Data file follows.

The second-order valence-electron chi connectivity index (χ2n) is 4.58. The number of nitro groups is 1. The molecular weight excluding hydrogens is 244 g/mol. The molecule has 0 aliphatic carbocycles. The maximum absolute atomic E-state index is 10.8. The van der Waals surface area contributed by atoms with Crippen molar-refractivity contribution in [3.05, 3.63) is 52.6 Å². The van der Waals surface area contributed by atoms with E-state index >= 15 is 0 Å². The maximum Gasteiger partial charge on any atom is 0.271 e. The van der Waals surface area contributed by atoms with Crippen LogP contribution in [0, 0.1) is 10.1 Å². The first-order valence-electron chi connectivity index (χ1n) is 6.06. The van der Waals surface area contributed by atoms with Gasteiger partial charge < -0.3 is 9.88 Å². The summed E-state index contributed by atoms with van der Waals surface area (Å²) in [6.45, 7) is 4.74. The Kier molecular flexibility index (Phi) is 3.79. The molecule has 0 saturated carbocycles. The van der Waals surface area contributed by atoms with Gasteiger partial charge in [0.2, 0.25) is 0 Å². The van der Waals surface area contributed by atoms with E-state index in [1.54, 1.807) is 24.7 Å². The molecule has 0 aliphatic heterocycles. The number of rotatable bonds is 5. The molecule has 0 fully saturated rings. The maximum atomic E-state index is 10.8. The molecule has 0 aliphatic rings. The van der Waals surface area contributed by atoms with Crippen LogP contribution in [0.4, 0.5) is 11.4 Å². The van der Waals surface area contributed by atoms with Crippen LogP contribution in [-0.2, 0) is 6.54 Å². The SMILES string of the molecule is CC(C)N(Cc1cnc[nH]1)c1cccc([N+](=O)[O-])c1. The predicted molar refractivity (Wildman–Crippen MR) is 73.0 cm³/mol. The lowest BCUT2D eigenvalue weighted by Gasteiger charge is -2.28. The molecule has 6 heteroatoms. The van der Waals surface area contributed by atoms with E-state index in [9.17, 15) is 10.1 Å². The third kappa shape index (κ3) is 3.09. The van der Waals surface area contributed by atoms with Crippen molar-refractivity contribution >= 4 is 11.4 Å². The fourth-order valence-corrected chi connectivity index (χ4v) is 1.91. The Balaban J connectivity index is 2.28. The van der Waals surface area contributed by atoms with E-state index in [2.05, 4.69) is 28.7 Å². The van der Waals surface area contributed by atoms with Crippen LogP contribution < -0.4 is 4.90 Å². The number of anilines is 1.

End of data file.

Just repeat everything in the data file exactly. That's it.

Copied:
The second-order valence-electron chi connectivity index (χ2n) is 4.58. The number of nitro groups is 1. The molecular weight excluding hydrogens is 244 g/mol. The molecule has 0 aliphatic carbocycles. The maximum absolute atomic E-state index is 10.8. The van der Waals surface area contributed by atoms with Crippen molar-refractivity contribution in [3.05, 3.63) is 52.6 Å². The van der Waals surface area contributed by atoms with E-state index >= 15 is 0 Å². The maximum Gasteiger partial charge on any atom is 0.271 e. The van der Waals surface area contributed by atoms with Crippen LogP contribution in [0, 0.1) is 10.1 Å². The first-order valence-electron chi connectivity index (χ1n) is 6.06. The van der Waals surface area contributed by atoms with Gasteiger partial charge < -0.3 is 9.88 Å². The summed E-state index contributed by atoms with van der Waals surface area (Å²) in [6.45, 7) is 4.74. The Kier molecular flexibility index (Phi) is 3.79. The molecule has 0 saturated carbocycles. The van der Waals surface area contributed by atoms with Gasteiger partial charge in [0.2, 0.25) is 0 Å². The van der Waals surface area contributed by atoms with E-state index in [1.54, 1.807) is 24.7 Å². The molecule has 0 aliphatic heterocycles. The number of rotatable bonds is 5. The molecule has 0 fully saturated rings. The maximum atomic E-state index is 10.8. The molecule has 0 aliphatic rings. The van der Waals surface area contributed by atoms with Crippen LogP contribution in [0.4, 0.5) is 11.4 Å². The van der Waals surface area contributed by atoms with Crippen LogP contribution in [-0.2, 0) is 6.54 Å². The SMILES string of the molecule is CC(C)N(Cc1cnc[nH]1)c1cccc([N+](=O)[O-])c1. The predicted molar refractivity (Wildman–Crippen MR) is 73.0 cm³/mol. The lowest BCUT2D eigenvalue weighted by Gasteiger charge is -2.28. The molecule has 6 heteroatoms. The van der Waals surface area contributed by atoms with E-state index in [9.17, 15) is 10.1 Å². The third kappa shape index (κ3) is 3.09. The van der Waals surface area contributed by atoms with Crippen molar-refractivity contribution >= 4 is 11.4 Å². The fourth-order valence-corrected chi connectivity index (χ4v) is 1.91. The Balaban J connectivity index is 2.28. The van der Waals surface area contributed by atoms with E-state index in [2.05, 4.69) is 28.7 Å². The van der Waals surface area contributed by atoms with Crippen LogP contribution < -0.4 is 4.90 Å². The number of anilines is 1.